The Basis of Content Kati, Bill, Tim offer accounts on which (some) content of experience is derivative Kati: Content derives from (non-intentional) sensations plus (intentional) cognition Bill: Content in bad cases derives from content in good cases, which derives from relations to objects. Tim: Propositional content of seeing-that derives from non-propositional content of experience, plus the way it grounds knowledge.
The Basis of Content Bill: Representational content derives from relations to objects Inverse view: Relations to object derive from representational content Q: Which is prior: representation or relations?
The Basis of Content Kati, Tim: Propositional content of experiences derives from non-propositional aspects of experience plus cognition, inferential connections Inverse View: Propositional content of cognition derives from (propositional?) content of experience plus inferential connections, etc Q: Which is prior: content of experience or content of thought?
Epistemology as a Guide to Experience Strategy: Use data/desiderata about the epistemological role of experience as a guide to its nature Knowledge of external world: McDowell, Heather Knowledge of colours: Pautz Knowledge of other minds: Tim Introspective knowledge: Alex, Daniel Some of these lines support representationalism, some relationism, some neither.
The Introspective Challenge Introspective knowledge is a challenge for both representationalism and relationism. Both views are often allied with a transparency thesis: when we have an experience, we are aware of (properties of) the objects of the experience, but not of (properties of) the experience itself. Given transparency, it is hard to see how we can so easily come to know when having a phi-experience, that we are having a phi-experience.
The Introspective Challenge 1. Transparency 2. If transparency, introspective knowledge of an experience must be grounded in knowledge of objects of experience 3. Introspective knowledge of an experience cannot (generally) be grounded in knowledge of objects of experience 4. We have introspective knowledge of experiences. Alex denies 3, Daniel denies 1&2, Dretske denies 4?
Denying Transparency I deny transparency (as stated). When we have an experience, we are aware of the object/content, but we are also aware of a relation to the object/content. E.g. aware of my seeing of the cup, or of my visually representing redness. This seems introspectively right -- so transparency isnt a phenomenological datum. N.B. Compatible with other formulations of transparency: e.g. we attend to experience by attending to the object.
Residual Challenge How can a (strong) representationalist or relationist explain/accommodate our awareness of these relations to object or content? Inferential or reliabilist story -- dont yield internalist justification? It would be nice if something about the nature of experience explains the ease of introspective knowledge, just as it might explain perceptual knowledge Not clear that representationalism/relationism as they stand have the resources to do this.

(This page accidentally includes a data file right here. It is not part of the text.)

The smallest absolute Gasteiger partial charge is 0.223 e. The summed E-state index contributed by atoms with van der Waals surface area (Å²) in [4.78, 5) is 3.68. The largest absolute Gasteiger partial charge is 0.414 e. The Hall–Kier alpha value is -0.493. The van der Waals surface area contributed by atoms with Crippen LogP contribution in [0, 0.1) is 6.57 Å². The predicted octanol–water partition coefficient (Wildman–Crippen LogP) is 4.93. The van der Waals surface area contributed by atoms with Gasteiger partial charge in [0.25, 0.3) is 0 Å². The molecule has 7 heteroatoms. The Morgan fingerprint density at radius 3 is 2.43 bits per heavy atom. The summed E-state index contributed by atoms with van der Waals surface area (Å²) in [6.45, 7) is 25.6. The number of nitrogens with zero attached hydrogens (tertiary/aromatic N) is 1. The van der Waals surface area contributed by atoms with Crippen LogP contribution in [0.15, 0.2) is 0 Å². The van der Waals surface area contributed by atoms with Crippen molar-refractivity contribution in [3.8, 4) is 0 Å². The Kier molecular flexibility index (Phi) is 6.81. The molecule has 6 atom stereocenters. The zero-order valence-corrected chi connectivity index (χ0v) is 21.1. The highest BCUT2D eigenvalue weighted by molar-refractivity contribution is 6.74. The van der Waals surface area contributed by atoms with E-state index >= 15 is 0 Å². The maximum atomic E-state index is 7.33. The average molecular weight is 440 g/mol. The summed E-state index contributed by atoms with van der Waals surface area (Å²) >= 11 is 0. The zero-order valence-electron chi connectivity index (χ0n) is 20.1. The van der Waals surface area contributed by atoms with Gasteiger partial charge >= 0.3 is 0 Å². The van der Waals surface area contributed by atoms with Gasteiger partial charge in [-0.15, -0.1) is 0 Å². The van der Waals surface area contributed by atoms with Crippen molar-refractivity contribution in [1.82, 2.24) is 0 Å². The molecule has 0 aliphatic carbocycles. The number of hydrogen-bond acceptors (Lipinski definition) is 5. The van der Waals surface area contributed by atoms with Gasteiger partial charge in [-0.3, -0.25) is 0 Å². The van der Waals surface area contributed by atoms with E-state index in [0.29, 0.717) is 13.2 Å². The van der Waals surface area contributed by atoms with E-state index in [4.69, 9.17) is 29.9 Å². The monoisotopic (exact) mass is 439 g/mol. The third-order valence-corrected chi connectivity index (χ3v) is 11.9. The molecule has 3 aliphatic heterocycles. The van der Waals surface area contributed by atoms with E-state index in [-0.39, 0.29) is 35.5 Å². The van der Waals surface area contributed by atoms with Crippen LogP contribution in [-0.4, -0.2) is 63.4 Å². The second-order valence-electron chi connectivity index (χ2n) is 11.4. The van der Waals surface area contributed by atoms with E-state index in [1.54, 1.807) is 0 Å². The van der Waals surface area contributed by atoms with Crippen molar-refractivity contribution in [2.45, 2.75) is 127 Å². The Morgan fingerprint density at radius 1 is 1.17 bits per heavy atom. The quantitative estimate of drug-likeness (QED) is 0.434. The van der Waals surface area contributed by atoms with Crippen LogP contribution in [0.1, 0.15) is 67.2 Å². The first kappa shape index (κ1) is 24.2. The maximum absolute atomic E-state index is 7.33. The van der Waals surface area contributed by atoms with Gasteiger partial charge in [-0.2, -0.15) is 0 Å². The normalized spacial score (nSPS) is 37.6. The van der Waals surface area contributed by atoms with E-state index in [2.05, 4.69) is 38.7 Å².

Self-Awareness Suggestion: Supplement representationalism/relationism with the Brentano-style view that experience essentially involves a self- referential relation to the experience itself Either an (acquaintance) relation to the experience -- Russell? Or a representation of the experience -- Kriegel. E.g. Self-relational relationism: Experience involves a relation to an object, and an acquaintance relation to the obtaining of that relation Self-representational representationalism Experience involves a representation of a content, and a representation of that representing of the content.
Acquaintance with Experience My view: experience essentially involves acquaintance with the phenomenal properties of experience This helps explain the distinctive certainty of introspective knowledge, and the distinctive formation of phenomenal concepts Disjunctivism, etc seem much more plausible for introspective states than for perceptual states. The world-directed aspect of phenomenal properties are best understood as representational properties: phenomenal represention of certain Edenic contents N.B. phenomenal representation essentially involves acquaintance with phenomenal representation.
Ecumenical Conclusion So experience essentially involves an acquaintance relation to instances of representational properties. I.e. experience is both essentially relational and essentially representational Self-relational representationalism!